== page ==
Adolf Schallamach

From Wikipedia, the free encyclopedia
Jump to: navigation, search

Adolf Schallamach (1905–1997) was a scientist at the British Rubber Producers' Research Association noted for pioneering understanding of the mechanisms of rubber friction.[1]

In 1970, Schallamach received the Colwyn Medal, and in 1982 he received the Charles Goodyear Medal.


Schallamach was born in 1905 in Poznan, Poland. He died on 22 June 1997.[2]


In 1929 Schallamach received his Diplom Ingenieur in electrical engineering, having studied at technical high schools in Zurich and Breslau. He completed his doctoral dissertation at the University of Breslau in 1934 but had to leave Germany as a Jewish refugee before receiving his degree. He was only able to receive his doctorate officially in 1948 from the University of Braunschweig after Breslau had become Polish.[3]


After immigrating to the United Kingdom, Schallamach obtained a position at the Davy Faraday Laboratory of the Royal Institution, researching crystal structure at low temperatures. He held this position from 1934 until 1943, eventually achieving distinction as a Fellow of the Institute of Physics in 1942.

In 1943, he joined the British Rubber Producers' Research Association as a Research Physicist. He initially studied the dielectric properties of elastomers, but soon was called on to pursue studies into the friction and abrasion properties of rubber. His developments included a viscoelastic theory of friction that explained the observed rate dependence of rubber friction in terms of molecular arguments. Also, he observed the occurrence of Schallamach waves during abrasion experiments,[4] and he provided an explanation for them in terms of the elastic instability of the elastomer surface.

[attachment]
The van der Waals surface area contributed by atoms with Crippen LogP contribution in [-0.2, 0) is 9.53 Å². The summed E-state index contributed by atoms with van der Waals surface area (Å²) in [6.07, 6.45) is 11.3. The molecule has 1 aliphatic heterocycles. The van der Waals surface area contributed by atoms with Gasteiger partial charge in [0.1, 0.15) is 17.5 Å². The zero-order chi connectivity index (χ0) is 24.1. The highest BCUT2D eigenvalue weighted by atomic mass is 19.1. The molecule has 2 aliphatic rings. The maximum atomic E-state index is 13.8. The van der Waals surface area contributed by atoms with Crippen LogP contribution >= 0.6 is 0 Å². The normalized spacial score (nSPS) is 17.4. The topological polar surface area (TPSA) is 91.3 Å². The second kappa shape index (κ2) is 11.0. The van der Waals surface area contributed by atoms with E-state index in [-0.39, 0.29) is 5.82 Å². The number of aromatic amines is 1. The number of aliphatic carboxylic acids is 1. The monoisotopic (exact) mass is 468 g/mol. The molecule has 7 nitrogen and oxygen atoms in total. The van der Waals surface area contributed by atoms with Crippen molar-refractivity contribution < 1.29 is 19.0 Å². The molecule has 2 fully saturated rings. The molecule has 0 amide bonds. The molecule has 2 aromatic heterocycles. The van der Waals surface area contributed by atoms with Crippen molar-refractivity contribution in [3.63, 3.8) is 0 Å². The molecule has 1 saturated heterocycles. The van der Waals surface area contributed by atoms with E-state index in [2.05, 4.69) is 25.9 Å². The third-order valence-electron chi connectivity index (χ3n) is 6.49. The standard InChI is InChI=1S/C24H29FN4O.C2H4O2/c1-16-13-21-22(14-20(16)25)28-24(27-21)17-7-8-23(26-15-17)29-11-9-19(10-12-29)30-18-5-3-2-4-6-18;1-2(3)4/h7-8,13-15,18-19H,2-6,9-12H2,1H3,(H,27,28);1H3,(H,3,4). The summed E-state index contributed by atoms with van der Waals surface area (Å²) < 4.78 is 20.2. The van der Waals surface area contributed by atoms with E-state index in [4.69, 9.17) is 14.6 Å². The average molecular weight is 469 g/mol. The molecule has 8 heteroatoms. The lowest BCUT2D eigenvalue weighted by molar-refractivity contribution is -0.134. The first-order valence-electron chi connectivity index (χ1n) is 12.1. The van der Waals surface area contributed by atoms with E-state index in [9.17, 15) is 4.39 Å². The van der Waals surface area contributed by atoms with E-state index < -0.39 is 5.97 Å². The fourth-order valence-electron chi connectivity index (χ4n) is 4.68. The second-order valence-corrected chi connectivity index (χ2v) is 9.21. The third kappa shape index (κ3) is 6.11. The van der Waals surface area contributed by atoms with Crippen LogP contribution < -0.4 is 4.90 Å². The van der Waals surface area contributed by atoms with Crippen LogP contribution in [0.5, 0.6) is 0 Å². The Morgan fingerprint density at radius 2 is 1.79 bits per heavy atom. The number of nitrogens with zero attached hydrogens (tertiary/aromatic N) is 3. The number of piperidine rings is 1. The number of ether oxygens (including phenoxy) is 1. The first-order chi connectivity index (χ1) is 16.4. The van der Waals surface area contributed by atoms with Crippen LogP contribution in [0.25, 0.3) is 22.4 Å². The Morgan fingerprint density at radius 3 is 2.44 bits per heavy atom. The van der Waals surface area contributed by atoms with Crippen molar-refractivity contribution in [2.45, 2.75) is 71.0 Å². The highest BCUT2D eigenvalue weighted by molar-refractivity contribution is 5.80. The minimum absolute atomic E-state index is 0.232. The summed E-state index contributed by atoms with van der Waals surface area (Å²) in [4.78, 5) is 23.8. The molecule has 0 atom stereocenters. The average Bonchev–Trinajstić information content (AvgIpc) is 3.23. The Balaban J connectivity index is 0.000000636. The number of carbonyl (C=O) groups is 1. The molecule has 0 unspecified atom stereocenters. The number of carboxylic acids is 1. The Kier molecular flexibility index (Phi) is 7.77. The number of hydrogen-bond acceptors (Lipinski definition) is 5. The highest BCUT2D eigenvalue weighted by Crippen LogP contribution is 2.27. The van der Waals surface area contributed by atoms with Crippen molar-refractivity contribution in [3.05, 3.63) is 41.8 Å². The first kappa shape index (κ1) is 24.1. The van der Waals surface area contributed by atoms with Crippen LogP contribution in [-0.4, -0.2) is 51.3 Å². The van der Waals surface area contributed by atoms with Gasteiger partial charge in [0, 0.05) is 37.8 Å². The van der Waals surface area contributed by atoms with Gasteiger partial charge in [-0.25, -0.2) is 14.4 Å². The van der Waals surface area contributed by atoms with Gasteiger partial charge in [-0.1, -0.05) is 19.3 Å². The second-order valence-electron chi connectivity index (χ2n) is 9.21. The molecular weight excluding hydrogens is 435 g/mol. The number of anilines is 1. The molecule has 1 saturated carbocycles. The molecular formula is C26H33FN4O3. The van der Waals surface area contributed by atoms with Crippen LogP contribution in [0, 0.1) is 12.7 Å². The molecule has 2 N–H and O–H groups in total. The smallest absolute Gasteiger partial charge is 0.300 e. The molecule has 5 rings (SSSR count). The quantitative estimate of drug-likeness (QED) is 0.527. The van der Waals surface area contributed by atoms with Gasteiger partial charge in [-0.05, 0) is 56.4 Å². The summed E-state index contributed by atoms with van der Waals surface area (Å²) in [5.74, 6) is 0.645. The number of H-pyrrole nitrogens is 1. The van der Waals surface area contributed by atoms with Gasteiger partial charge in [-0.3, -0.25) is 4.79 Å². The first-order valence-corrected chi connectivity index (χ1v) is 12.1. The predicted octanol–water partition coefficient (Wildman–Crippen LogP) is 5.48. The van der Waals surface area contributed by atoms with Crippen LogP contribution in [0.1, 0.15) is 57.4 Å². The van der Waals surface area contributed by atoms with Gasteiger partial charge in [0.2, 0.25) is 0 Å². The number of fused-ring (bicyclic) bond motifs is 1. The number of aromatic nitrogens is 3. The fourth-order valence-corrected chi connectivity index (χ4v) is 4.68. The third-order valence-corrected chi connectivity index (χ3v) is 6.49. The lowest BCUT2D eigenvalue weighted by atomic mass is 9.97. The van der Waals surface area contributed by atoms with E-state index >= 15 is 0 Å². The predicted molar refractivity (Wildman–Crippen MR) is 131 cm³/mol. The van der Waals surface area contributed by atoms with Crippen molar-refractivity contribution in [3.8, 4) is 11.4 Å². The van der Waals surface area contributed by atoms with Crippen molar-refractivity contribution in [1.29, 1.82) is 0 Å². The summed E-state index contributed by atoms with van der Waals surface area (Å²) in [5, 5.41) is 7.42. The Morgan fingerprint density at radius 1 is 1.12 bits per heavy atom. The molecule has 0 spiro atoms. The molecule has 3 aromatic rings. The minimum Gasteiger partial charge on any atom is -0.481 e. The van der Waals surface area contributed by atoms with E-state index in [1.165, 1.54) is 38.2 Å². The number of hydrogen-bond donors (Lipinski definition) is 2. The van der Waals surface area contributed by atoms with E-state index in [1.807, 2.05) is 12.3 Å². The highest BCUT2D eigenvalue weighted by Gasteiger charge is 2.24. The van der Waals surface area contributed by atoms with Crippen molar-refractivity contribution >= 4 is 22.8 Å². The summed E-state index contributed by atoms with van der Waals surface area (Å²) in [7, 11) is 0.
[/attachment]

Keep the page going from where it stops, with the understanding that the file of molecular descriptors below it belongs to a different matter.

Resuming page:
He was inducted into the International Rubber Science Hall of Fame in 1998.


Schallamach, Adolf (1948). Über die Temperaturabhängigkeit der Elektronenaustrittsarbeit und des lichtelektrischen Effekts reiner Metalloberflächen bei tiefen Temperaturen (in German). 

External links[edit]


  1. ^ Schallamach, Adolf (1968). "Recent advances in knowledge of rubber friction and tire wear". Rubber Chemistry and Technology. 41 (1): 209–244. doi:10.5254/1.3539171. 
  2. ^ "Obituary". Retrieved 19 August 2013. 
  3. ^ Grosch, Karl (1977). "Honoring Adolf Schallamach". Tire Science and Technology. 5 (1): 3–5. doi:10.2346/1.2167229. Retrieved 19 Aug 2013. 
  4. ^ Gabriel, P.; Fukahori, Y.; Thomas, A. G.; Busfield, J. J. C. (2010). "FEA MODELING OF SCHALLAMACH WAVES.". Rubber Chemistry and Technology. 83 (4): 358–367. doi:10.5254/1.3481697.